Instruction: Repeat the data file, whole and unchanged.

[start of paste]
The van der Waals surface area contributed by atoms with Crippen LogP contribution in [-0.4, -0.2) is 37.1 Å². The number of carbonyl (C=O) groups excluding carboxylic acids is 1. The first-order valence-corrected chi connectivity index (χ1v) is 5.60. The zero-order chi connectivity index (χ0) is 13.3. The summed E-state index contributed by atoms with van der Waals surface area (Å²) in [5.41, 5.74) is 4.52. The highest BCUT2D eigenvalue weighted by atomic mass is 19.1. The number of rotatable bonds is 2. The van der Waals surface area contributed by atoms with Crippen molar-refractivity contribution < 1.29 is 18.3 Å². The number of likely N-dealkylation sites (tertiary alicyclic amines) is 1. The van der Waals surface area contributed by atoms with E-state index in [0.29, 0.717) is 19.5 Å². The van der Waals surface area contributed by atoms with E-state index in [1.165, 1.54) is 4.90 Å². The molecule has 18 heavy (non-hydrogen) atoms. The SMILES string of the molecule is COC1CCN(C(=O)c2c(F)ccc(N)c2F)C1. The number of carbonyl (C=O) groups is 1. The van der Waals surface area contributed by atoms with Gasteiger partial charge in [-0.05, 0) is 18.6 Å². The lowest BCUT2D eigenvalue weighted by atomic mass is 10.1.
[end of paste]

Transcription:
The van der Waals surface area contributed by atoms with Crippen LogP contribution in [-0.4, -0.2) is 37.1 Å². The number of carbonyl (C=O) groups excluding carboxylic acids is 1. The first-order valence-corrected chi connectivity index (χ1v) is 5.60. The zero-order chi connectivity index (χ0) is 13.3. The summed E-state index contributed by atoms with van der Waals surface area (Å²) in [5.41, 5.74) is 4.52. The highest BCUT2D eigenvalue weighted by atomic mass is 19.1. The number of rotatable bonds is 2. The van der Waals surface area contributed by atoms with Crippen molar-refractivity contribution < 1.29 is 18.3 Å². The number of likely N-dealkylation sites (tertiary alicyclic amines) is 1. The van der Waals surface area contributed by atoms with E-state index in [0.29, 0.717) is 19.5 Å². The van der Waals surface area contributed by atoms with E-state index in [1.165, 1.54) is 4.90 Å². The molecule has 18 heavy (non-hydrogen) atoms. The SMILES string of the molecule is COC1CCN(C(=O)c2c(F)ccc(N)c2F)C1. The number of carbonyl (C=O) groups is 1. The van der Waals surface area contributed by atoms with Gasteiger partial charge in [-0.05, 0) is 18.6 Å². The lowest BCUT2D eigenvalue weighted by atomic mass is 10.1.